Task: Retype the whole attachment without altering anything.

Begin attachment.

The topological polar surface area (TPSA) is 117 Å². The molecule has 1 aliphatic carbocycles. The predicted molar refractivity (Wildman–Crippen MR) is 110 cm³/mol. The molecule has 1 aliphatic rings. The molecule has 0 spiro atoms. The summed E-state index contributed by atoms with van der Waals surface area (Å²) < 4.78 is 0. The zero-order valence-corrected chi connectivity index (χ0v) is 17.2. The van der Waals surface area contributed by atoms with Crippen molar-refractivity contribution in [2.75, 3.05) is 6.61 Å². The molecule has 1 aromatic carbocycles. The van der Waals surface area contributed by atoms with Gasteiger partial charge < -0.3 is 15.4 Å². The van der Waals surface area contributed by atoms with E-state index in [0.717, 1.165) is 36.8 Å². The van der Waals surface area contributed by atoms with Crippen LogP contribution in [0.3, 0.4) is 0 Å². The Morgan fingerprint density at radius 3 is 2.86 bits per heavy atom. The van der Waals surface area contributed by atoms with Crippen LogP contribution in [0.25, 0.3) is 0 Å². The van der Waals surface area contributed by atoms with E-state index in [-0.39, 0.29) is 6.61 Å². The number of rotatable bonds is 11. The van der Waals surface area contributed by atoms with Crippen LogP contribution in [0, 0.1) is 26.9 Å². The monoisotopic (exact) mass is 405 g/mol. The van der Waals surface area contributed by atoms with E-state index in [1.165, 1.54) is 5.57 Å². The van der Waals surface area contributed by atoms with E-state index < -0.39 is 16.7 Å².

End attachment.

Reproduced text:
The topological polar surface area (TPSA) is 117 Å². The molecule has 1 aliphatic carbocycles. The predicted molar refractivity (Wildman–Crippen MR) is 110 cm³/mol. The molecule has 1 aliphatic rings. The molecule has 0 spiro atoms. The summed E-state index contributed by atoms with van der Waals surface area (Å²) < 4.78 is 0. The zero-order valence-corrected chi connectivity index (χ0v) is 17.2. The van der Waals surface area contributed by atoms with Crippen molar-refractivity contribution in [2.75, 3.05) is 6.61 Å². The molecule has 1 aromatic carbocycles. The van der Waals surface area contributed by atoms with Gasteiger partial charge < -0.3 is 15.4 Å². The van der Waals surface area contributed by atoms with E-state index in [0.717, 1.165) is 36.8 Å². The van der Waals surface area contributed by atoms with Crippen LogP contribution in [0.3, 0.4) is 0 Å². The Morgan fingerprint density at radius 3 is 2.86 bits per heavy atom. The van der Waals surface area contributed by atoms with Crippen LogP contribution in [0.25, 0.3) is 0 Å². The van der Waals surface area contributed by atoms with E-state index in [-0.39, 0.29) is 6.61 Å². The number of rotatable bonds is 11. The van der Waals surface area contributed by atoms with Crippen LogP contribution in [0, 0.1) is 26.9 Å². The monoisotopic (exact) mass is 405 g/mol. The van der Waals surface area contributed by atoms with E-state index in [1.165, 1.54) is 5.57 Å². The van der Waals surface area contributed by atoms with E-state index < -0.39 is 16.7 Å².